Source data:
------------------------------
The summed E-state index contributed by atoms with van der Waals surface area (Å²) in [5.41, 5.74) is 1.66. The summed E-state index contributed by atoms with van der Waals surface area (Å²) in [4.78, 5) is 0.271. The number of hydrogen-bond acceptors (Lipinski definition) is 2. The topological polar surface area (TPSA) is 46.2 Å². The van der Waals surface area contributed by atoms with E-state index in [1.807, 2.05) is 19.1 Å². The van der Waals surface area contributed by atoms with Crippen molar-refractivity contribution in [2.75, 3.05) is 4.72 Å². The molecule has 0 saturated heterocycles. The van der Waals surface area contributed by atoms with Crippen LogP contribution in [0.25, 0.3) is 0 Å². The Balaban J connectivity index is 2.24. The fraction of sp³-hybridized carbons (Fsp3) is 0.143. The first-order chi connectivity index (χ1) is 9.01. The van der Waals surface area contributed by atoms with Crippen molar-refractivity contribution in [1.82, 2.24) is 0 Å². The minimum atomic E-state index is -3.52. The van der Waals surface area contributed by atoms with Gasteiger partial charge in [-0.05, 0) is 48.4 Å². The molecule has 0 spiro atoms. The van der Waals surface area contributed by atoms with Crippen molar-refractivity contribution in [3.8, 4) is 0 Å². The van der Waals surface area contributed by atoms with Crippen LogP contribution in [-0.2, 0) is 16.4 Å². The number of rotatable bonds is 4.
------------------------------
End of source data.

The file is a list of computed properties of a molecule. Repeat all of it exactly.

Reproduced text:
The summed E-state index contributed by atoms with van der Waals surface area (Å²) in [5.41, 5.74) is 1.66. The summed E-state index contributed by atoms with van der Waals surface area (Å²) in [4.78, 5) is 0.271. The number of hydrogen-bond acceptors (Lipinski definition) is 2. The topological polar surface area (TPSA) is 46.2 Å². The van der Waals surface area contributed by atoms with E-state index in [1.807, 2.05) is 19.1 Å². The van der Waals surface area contributed by atoms with Crippen molar-refractivity contribution in [2.75, 3.05) is 4.72 Å². The molecule has 0 saturated heterocycles. The van der Waals surface area contributed by atoms with Crippen LogP contribution in [0.25, 0.3) is 0 Å². The Balaban J connectivity index is 2.24. The fraction of sp³-hybridized carbons (Fsp3) is 0.143. The first-order chi connectivity index (χ1) is 9.01. The van der Waals surface area contributed by atoms with Crippen molar-refractivity contribution in [1.82, 2.24) is 0 Å². The minimum atomic E-state index is -3.52. The van der Waals surface area contributed by atoms with Gasteiger partial charge in [-0.05, 0) is 48.4 Å². The molecule has 0 spiro atoms. The van der Waals surface area contributed by atoms with Crippen molar-refractivity contribution in [3.8, 4) is 0 Å². The van der Waals surface area contributed by atoms with Crippen LogP contribution in [-0.2, 0) is 16.4 Å². The number of rotatable bonds is 4.